The Pentagon wants to extend the reach of its satellites tens of thousands miles toward the moon. And it's working on a high-tech, atomic-powered "nuclear thermal propulsion" engine to make it possible.
The military's goal is to deploy maneuverable satellites into the vast space between the Earth and the moon—"cislunar" space, it's called—before China gets there with its own spacecraft.
But this isn't the first time the U.S. government has tried to develop an atomic rocket. And there's no guarantee the same problems that ended previous efforts won't also scuttle this one.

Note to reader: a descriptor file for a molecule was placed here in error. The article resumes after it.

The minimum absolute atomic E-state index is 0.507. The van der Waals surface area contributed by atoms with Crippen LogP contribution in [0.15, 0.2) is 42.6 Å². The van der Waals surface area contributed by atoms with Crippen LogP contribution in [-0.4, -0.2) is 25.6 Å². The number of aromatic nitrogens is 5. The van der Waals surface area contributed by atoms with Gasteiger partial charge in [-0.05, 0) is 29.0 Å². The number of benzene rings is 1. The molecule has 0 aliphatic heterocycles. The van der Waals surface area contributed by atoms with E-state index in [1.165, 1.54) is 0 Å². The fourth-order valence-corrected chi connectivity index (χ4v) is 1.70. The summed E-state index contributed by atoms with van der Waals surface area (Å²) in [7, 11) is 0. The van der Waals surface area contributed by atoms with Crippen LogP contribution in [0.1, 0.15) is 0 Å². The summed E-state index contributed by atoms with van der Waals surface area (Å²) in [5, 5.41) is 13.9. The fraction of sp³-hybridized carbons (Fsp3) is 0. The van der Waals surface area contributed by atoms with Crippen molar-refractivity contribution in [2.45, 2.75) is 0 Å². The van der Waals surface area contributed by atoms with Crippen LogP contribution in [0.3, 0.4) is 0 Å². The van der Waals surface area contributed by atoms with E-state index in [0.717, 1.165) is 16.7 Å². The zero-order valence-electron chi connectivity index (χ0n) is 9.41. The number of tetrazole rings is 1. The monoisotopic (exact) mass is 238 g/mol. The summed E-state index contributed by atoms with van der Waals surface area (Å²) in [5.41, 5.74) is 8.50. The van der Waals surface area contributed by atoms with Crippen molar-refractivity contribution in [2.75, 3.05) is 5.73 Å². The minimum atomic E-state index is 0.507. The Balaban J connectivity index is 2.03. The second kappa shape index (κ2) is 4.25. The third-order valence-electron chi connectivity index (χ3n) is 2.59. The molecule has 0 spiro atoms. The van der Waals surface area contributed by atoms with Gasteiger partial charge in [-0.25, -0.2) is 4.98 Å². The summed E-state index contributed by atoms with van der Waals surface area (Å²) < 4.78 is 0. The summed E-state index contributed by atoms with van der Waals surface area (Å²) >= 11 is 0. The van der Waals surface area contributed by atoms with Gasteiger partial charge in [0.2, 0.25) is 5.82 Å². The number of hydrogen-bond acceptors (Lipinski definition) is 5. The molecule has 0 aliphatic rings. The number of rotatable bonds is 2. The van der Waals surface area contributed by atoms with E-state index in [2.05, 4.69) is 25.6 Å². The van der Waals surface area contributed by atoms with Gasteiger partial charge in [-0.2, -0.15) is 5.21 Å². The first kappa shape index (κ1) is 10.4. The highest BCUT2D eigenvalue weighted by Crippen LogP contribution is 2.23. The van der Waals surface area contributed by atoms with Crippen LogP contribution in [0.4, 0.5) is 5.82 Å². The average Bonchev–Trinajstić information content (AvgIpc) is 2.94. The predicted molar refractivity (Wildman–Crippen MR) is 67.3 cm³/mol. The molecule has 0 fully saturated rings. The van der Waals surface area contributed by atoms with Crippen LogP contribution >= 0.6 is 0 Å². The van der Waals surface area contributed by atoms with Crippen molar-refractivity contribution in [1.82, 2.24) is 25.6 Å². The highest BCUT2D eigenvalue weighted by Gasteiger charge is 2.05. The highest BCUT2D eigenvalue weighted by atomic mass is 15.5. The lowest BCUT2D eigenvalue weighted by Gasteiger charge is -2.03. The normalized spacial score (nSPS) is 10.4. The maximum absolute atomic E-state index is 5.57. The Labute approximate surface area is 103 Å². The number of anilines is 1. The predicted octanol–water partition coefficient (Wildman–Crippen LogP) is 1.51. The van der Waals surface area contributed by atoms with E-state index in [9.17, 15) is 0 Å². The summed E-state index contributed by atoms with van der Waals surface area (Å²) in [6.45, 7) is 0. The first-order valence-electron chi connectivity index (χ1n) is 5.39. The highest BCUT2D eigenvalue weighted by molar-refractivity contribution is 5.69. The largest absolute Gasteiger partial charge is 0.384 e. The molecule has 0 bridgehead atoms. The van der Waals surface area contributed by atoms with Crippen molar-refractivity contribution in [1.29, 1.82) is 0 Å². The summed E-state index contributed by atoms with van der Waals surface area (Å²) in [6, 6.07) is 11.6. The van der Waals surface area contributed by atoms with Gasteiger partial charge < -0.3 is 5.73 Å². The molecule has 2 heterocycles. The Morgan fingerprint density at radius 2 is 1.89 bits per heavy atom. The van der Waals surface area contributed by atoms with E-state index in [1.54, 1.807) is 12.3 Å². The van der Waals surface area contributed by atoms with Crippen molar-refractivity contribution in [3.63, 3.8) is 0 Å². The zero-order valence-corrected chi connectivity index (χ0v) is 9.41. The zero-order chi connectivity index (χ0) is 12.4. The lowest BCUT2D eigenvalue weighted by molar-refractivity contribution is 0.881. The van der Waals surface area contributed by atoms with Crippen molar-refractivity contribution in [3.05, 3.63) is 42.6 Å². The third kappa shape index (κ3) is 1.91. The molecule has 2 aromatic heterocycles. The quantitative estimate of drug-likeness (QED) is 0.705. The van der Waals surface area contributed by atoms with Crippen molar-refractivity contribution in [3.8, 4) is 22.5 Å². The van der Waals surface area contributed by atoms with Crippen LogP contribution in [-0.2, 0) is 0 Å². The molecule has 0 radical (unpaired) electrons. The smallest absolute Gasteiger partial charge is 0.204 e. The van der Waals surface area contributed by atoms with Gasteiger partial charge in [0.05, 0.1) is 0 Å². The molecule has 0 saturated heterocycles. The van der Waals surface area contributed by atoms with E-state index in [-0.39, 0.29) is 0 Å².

"The capability afforded by [nuclear thermal propulsion] will expand the operating presence of the U.S. in space to the cislunar volume and enhance domestic operations to a new high-ground, which is in danger of being defined by the adversary," the Defense Advanced Research Projects Agency, which oversees the atomic rocket effort, explained in its budget proposal.
The U.S. and Chinese space agencies and even private corporations are eager to mine the moon for minerals that could support deep-space missions, potentially including humanity's first trip to Mars.